One Man’s Theory for Why Jesus Lay in a Manger

“And the Word became flesh, and dwelt among us, and we saw His glory, glory as of the only begotten from the Father, full of grace and truth.”  — John 1:14 (NASB)

May & Joseph with infant Jesus in mangerI didn’t want to let the Christmas season go without a Christmas-related post, so… I went back to my discussion on an old marketing forum with a gentleman who referred to himself as “Michael the Heathen Gnostic”. (You may have read other posts I adapted from this discussion.) We hit several topics about religion in general and Christianity in particular, (un)reliability of the Bible, (in)consistency of Gospel accounts, Church dogma, Gospel of Thomas, what it means to be “gnostic”, etc. Not surprisingly, when I asked for examples of “contradictions” in the Bible, Michael referred to familiar “Christmas” and “Easter” accounts. (I’ve blogged about these in the posts “Are The Gospel Accounts of the Nativity Contradictory?” and “Bible Contradictions at the Empty Tomb, Parts 1 & 2“.)

In discussing the Gospel accounts of Jesus’ birth & childhood, Michael espoused a theory I hadn’t heard before about why the traditional Nativity story promoted by “the Church” has Jesus & family in the lowliest of settings. I don’t know if it was original to him, or not. One quickly sees his conspiracy-minded suspicions of the early Christian Church (especially Roman Catholic leadership) and their supposed manipulation of “duped” believers from the get-go in order to maintain power. Unfortunately for him, there is no real evidence to back it up.

We begin with Michael (whose comments are always preceded by “>”) giving an example of a never-to-be-questioned dogma of “the Church”, followed by my responses:

“> For instance… the accepted

> “truth” of the birth is that

> Joseph and Mary stayed in a barn with the

> animals and Jesus was born and slept in a

> animal food troff. BUT, not all four Gospels

> say this.

Actually, only two of the Gospels describe any of the circumstances around Jesus’ birth.

Regarding the accounts of Jesus’ birth, living quarters, and visit by Magi, I hope my post of a couple weeks ago has shed a little more light on this apparent discrepancy.

> Thus, the Church has chosen what must be the

> most lowly description possible to put forth.

> MY opinion is to the draw attention away

> from the true status of Mary, Joseph and

> Jesus, lest the “flock” begin to

> question the Church’s authority.

> That is… if the Gospels showed that family

> to be anything other than peasants of no

> importance, readers of the Gospels would

> question why the Church was the authority on

> the religion and not its founder or those

> more closely related to the founder.

OK, let’s see if I follow you… You suggest that “the Church” emphasize(d) the born-in-a-stable and lay-in-a-manger parts from Luke’s Gospel, rather than the found-at-a-house-by-Magi account in Matthew, in order to stress the “lowly origins” aspect. The idea is that somehow this makes “the Church” a more important source of authority. Is that about it?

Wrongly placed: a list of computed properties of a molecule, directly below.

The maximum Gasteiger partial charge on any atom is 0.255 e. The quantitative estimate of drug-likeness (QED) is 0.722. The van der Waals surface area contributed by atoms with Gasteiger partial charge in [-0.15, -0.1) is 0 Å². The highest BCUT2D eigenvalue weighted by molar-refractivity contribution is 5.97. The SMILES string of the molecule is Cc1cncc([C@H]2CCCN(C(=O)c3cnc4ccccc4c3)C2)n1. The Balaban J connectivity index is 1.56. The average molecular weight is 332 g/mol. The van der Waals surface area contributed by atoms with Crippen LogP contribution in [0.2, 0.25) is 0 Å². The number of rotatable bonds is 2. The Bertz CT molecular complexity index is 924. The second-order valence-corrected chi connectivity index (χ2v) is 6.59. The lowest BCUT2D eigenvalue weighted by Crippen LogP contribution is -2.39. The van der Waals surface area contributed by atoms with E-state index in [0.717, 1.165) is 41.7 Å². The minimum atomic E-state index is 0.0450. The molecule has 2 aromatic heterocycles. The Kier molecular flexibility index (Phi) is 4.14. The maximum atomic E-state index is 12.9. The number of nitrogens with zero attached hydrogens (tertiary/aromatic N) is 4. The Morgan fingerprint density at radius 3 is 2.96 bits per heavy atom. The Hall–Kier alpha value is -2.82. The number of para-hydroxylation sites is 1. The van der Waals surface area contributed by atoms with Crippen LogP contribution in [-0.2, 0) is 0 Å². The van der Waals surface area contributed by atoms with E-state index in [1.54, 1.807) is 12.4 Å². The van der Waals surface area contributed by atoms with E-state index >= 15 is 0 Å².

Interesting theory, though I wonder what your evidence for such intent is — either by a particular bishop or Pope or a concerted effort by “the Church”. (If I read you right, by “the Church” you generally seem to refer to the Roman Catholic Church and the earlier “catholic” Church prior to Pope Leo I.) I also just don’t see this as a strong argument at all for “the Church” to make for such a claim. Btw, at what point in church history did this particular effort supposedly begin? Part of the original corruption or later?”

So, for Michael, it’s all a massive power-play. As I acknowledged to Michael, there has indeed been corruption within the Christian Church — somewhere, to some degree — probably throughout all time periods and traditions. Often it is about power. Some people, as groups and individuals, let the lust for acquiring & retaining power guide their actions. Sad and shameful, but true. No argument.

But, the idea that there was and has been a concerted effort by the dark overlords of “the Church” to hide the fact that sacred texts were (re)written to emphasize Jesus’ lowly origins in order to somehow strengthen the authority claims of “the Church” is baseless speculation from a mind that is generally skeptical and suspicious of all organized religion. I’ve done a bit of reading on textual criticism and the origins of the Biblical manuscripts and come across nothing to back up Michael’s assertions. To come up with something like this, one has to accept the revisionist historical fiction of Dan Brown (The Da Vinci Code) or maybe Michael Baigent et al. (Holy Blood, Holy Grail), whose books Michael likes. In other words, “the fringe”.